This article is about a preparation of cannabis leaves and flowers. For the similarly-named cannabis pipe, see Bong.
Process of making bhang into a drink
A bhang shop in Jaisalmer, Rajasthan
Woman is selling cannabis and bhang in Guwahati, Assam, India

Bhang (Hindi: भांग) is an edible preparation of cannabis. Traditionally it has been used in food and drink for centuries dating far back as 2000 BCE in the Indian subcontinent. Bhang in India and Nepal is distributed during some Hindu festivals like Holi, Janmashtami, Shivratri, and consuming bhang at such occasions is common.[1][2]


Bhang is an edible form of cannabis which has been used in India since before the Vedic period, and is an integral part of Indian Hindu culture. Hindu monks make use of the effects of bhang to boost meditation and to achieve transcendental states. In the ancient text Atharvaveda, Bhang is described as a beneficial herb that "releases anxiety". Hindus associate it with two of their most powerful deities Lord Krishna, and Lord Shiva. One of Shiva's epithets was "Lord of Bhang" as he is said to have discovered the transcendental properties of the mixture. Legend has it that Shiva brought bhang from the Himalayas for the pleasure of mankind.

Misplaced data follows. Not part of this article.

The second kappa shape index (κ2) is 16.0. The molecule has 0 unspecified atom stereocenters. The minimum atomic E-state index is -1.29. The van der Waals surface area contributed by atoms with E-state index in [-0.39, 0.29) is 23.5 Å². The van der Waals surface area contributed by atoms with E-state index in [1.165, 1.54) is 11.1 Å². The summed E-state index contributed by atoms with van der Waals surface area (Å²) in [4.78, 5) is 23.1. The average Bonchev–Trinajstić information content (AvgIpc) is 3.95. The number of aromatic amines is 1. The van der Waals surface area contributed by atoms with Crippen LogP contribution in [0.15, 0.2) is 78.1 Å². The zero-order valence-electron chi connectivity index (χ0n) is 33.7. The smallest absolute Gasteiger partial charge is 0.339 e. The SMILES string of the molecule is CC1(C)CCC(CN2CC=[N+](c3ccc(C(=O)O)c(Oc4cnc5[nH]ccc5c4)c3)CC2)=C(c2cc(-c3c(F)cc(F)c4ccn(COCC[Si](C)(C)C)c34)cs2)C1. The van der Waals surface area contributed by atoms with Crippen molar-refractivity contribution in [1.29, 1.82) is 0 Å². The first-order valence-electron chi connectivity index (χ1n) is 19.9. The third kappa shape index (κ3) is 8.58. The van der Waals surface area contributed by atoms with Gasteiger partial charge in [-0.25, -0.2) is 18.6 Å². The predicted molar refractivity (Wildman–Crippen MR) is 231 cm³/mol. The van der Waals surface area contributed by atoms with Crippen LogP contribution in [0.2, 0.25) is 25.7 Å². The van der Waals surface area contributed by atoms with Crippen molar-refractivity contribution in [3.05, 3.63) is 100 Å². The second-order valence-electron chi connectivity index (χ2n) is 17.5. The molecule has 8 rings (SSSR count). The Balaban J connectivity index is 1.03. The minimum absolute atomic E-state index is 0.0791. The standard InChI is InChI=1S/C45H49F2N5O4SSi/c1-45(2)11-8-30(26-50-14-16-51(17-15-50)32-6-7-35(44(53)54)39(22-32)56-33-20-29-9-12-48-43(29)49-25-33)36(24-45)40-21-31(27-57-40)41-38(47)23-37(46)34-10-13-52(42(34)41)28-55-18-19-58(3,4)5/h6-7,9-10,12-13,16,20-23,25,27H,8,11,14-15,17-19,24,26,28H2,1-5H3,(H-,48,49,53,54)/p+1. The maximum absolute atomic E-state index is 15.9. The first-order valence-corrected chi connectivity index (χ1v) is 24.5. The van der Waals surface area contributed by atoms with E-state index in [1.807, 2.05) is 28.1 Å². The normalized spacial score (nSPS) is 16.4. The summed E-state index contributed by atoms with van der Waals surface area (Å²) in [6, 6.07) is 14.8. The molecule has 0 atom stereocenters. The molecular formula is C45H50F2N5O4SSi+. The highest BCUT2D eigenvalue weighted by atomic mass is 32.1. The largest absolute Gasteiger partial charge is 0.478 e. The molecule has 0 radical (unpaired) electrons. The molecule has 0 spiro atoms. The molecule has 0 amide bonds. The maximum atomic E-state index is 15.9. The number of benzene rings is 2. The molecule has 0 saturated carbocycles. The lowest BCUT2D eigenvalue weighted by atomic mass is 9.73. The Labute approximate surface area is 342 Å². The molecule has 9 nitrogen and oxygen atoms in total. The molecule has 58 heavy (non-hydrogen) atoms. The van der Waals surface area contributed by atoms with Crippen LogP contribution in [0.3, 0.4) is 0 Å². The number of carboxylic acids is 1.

A famous Greek historian Herodotus who lived in the 4th century B.C. mentions the use of bhang among Indians.

A 15th century Indian document refers to Bhang as light hearted, joyful, and inspirational spiritually to the mind and body. India’s holy men ritually use Bhang in order to facilitate communication with their deities. According to a legend, Siddhartha Gautama lived on a daily ration of one bhang seed and nothing else during his six years of asceticism.

In 1596, Dutchman Jan Huyghen van Linschoten wrote three pages on "Bangue" in a work documenting his journeys in the East, also mentioning the Egyptian Hashish, Turkish Boza, Turkish Bernavi, and Arabic Bursj forms of consumption.[3]

The historian Richard Davenport-Hines lists Thomas Bowrey as the first Westerner to document the use of bhang.[4]